The camp, targeted by the IAF as a reprisal for the suicide bombing in Pulwama by a Jaish terrorist, and also to prevent further attacks against India, is currently headed by Yusuf Azhar, kin of Maulana Masood Azhar(ANI )

The Balakot camp of terror group Jaish-e-Mohammed (JeM), targeted by India in an air strike last February, is active again and currently training 27 terrorists, with the plan being to use them to launch terror attacks in India, intelligence and counterterror operatives said.

The camp, targeted by the Indian Air Force (IAF) as a reprisal for the suicide bombing in Pulwama by a Jaish terrorist, and also to prevent further attacks against India, is currently headed by Yusuf Azhar, kin of Maulana Masood Azhar, and is currently providing terror training to 27 extremists for launching attacks against India.

According to the counterterror operatives, out of the 27, eight are from Pakistan-occupied Kashmir. They are being trained by two instructors from Punjab, Pakistan and three from Afghanistan. The operatives, who spoke on condition of anonymity, said that the intelligence at their disposal suggests that the training will be completed within this week, after which the terrorists will be ready for insertion into India. At the time when India launched strikes at Balakot, there were no less than 300 terrorists being trained there, according to the operatives.

The preparations for the terror offensive come even as around 40 JeM functionaries including Abdul Rauf were arrested on January 22, as part of Pakistan’s compliance with the Financial Action Task Force, an inter-governmental agency which combats money-laundering and terror financing. Even as Rawalpindi GHQ does this, the Indian operatives say, it may also launch a full-fledged information campaign to actually project the February 26, 2019, Indian Air Force strike at Balakot as a victory for the Imran Khan regime.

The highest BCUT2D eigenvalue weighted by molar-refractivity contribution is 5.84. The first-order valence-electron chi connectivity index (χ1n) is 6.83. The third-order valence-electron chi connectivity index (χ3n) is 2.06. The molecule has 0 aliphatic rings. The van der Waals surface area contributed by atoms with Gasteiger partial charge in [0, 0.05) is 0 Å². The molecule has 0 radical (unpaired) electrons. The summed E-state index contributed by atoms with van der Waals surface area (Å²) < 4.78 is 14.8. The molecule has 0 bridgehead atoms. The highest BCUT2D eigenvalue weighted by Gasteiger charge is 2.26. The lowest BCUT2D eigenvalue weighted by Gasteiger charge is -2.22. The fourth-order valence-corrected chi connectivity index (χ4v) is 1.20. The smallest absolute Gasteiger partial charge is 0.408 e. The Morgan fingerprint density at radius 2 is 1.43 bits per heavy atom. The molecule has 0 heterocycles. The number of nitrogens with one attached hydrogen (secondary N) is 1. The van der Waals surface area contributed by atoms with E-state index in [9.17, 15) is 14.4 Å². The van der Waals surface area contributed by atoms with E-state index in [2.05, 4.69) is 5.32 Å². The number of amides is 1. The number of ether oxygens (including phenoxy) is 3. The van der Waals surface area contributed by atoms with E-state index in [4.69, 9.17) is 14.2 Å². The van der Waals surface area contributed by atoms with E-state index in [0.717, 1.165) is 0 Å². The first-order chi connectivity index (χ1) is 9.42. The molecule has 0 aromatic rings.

According to them, the aim of such a campaign would be to boost public confidence in the political and military leadership, lift the morale of Kashmiris, counter the Indian narrative on both Balakot and Kashmir, and present India internationally as a threat to global peace and security.

The fact is that Pakistan’s terror factory is alive and kicking with no less than 32 foreign terrorists belonging to both JeM and fellow jihadist group Lashkar-e-Taiba being gunned down by Indian security forces from January 1, 2019, to January 31 this year. Three LeT terrorists were apprehended and no less than 102 Pakistani terrorists are still active in Kashmir valley, the Indian officials added. Available records show that out of 102, 59 belong to LeT, 37 to JeM and 6 to Hizbul Mujahideen.

Yet the Pakistani narrative is designed to establish that Balakot was a victory for Islamabad as the military shot down an Indian MiG-21 Bison fighter and captured Wing Commander Abhinandan Varthaman. The Imran Khan government is expected to use the media to propagate that Pakistan is all for peace but ready for war. The propaganda is designed to convey that the Pakistani leadership was strong as it “defeated” India in battlefield and at global forums. And it will use the wing commander’s return to substantiate its claims that it did so out of a desire for peace and from a position of strength.

The officials said that Islamabad was forced to hand over Abhinandan after India signalled its readiness to follow up with a missile strike.

Interestingly, the officials said that the Imran Khan government will also try to highlight that for the first time India was brought under international pressure over Kashmir, despite Islamabad’s continued failure to do so at the United Nations.